McFadden adapts to redshirt year

Freshman tight end waits his turn while contributing on the scout team

When he was initially relegated to the University of Wisconsin's scout team, true freshman tight end Jae McFadden was not exactly giddy.

"When I first got on the scout team I was bummed out," McFadden said. "You are more like a hitting dummy. Just go out there for the defense to get hit."

He has since warmed up to the idea.

"A couple weeks at it I just knew that this is how it's going to be and this was how I was going to go forward with this goal," McFadden said.

McFadden's goal is to be contributing to the Badgers on the field next season. It is a realistic notion, considering that UW's top three tight ends are all seniors. A cast of young players — Sean Lewis, McFadden, Garrett Graham and Dave Peck — will vie for playing time next year.

For the time being, however, McFadden is focused developing as a football player during his redshirt year, and performing on the scout team.

"Pretty much I just try to make the defense look stupid," McFadden said. "So the coaches see that because the coaches watch film of it…

"But that helps the defense out too for the Saturday games. I just take it and just run with it pretty much. I'm all right with it now."

Though his Badger future is at tight end, McFadden has played several positions on the scout team. He served as a wide receiver when the Badgers were prepping for Bowling Green's pass-happy offense and Michigan's multiple-receiver sets.

"Bowling Green and Michigan were probably my favorite because I was at receiver and that was a lot of throwing we did in practice," he said.

When UW's defense was preparing for North Carolina and Indiana, McFadden took reps at running back due to injuries to his fellow scout team performers. He actually played running back as a freshman at Dwyer High School in Palm Beach Gardens, Fla. before switching to tight end.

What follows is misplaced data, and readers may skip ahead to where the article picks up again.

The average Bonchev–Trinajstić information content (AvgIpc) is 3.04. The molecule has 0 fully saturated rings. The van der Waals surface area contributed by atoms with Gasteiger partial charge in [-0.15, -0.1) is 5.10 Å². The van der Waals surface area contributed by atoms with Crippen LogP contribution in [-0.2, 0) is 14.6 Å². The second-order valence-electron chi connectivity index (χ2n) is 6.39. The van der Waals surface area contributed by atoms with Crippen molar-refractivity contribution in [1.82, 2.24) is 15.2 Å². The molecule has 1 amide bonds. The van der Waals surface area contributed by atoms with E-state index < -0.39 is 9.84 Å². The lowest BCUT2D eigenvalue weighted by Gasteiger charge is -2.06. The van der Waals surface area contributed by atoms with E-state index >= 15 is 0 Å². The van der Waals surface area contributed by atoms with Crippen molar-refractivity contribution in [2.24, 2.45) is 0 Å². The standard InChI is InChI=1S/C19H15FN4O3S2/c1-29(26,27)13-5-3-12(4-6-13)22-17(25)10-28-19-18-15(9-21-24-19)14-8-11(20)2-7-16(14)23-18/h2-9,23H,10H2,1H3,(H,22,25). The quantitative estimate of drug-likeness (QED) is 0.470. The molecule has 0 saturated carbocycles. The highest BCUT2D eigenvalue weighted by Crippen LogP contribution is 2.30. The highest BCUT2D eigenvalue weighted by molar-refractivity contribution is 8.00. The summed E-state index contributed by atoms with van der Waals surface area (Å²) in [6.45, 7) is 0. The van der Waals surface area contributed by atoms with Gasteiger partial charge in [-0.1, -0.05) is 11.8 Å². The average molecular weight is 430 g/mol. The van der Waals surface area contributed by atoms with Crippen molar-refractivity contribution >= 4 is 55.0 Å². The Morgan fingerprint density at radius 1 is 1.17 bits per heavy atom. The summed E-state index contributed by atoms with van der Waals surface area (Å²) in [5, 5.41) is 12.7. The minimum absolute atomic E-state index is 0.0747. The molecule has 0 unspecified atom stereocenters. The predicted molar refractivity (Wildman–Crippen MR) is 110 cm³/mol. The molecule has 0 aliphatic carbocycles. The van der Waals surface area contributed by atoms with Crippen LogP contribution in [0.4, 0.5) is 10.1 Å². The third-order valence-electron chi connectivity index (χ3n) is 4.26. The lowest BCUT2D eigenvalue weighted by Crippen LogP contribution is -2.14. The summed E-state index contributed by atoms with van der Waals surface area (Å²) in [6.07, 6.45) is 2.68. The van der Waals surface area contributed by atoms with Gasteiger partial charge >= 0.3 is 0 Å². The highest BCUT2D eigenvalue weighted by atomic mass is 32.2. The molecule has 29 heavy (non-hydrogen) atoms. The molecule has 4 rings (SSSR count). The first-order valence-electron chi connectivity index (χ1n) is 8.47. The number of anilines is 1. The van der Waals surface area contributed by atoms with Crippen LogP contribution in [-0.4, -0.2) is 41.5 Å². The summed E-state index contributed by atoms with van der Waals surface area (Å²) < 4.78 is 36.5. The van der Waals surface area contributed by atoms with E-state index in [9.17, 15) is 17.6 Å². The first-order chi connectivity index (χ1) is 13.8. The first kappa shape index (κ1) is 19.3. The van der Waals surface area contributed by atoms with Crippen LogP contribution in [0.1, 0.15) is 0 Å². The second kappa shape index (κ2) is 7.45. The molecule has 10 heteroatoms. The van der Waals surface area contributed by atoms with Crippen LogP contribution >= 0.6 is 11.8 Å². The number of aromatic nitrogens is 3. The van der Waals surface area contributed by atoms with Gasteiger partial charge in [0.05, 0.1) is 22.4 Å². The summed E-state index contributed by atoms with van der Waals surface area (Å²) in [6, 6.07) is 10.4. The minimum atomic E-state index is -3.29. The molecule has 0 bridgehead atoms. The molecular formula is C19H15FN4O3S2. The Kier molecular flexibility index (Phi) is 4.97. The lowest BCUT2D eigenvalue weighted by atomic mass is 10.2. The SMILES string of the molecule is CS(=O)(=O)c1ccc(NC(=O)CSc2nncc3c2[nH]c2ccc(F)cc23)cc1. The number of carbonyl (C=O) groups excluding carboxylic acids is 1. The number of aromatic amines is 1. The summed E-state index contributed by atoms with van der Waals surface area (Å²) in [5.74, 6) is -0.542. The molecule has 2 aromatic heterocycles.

"It was bringing back old times," McFadden said. "I had forgotten a lot of stuff."

Traditionally, the idea of a Wisconsin tight end moonlighting at wide receiver or running back, even on the scout team, was humorous. That has changed with the success of senior Owen Daniels, a tight end with wide receiver-like pass-catching skills and athleticism.

Last spring, Daniels set a school record for tight ends with a 4.68-second 40-yard dash. McFadden will likely shatter that mark this spring. As a senior in high school he was clocked at 4.56 seconds.

"I'm trying to be one of the fastest tight ends Wisconsin's ever had," McFadden said. "Cause O.D., he's up there, I think he's got the top spot right now probably for athleticism. I'm going to try to take his place when my time comes. Right now I'm just learning from him."

McFadden came into his first fall training camp weighing 202 pounds — more befitting a wide receiver than a tight end. But three weeks ago he checked in at 215 pounds and he hopes to weigh 240 by the beginning of next season.

"I'm trying to gain 10 more pounds by spring, and then after spring probably 10 more pounds at least," McFadden said.

So far he is carrying the weight well and he does not expect that to change. He said he runs the 40-yard dash in 4.5 seconds. "4.6 on a bad day," he said.

"I talked to (strength and conditioning coach John) Dettmann about that; about me gaining weight and still keeping my speed and (not) losing my [footwork] and all that," McFadden said. "I'm not worried about my [footwork]. As long as I keep working hard it's still going to be there. It will probably get better too."

Redshirting still strikes McFadden as a new experience. But he is comfortable with it and happy to learn from seniors Daniels, Jason Pociask and Joel Nellis.

"I look up to them," McFadden said. "… They help me out everyday. Tell me what to do here and there, let me learn from my mistakes."

Knowing that the depth chart will clear out next season softened the blow of watching from the sidelines this year.

"That opens up gates too," he said. "That made me think too, like, there is no need for me to waste a year this year to practice on special teams just on the sidelines looking. Why waste a year? I could just have another year to add ability. And to have four more years just going out there and play football."

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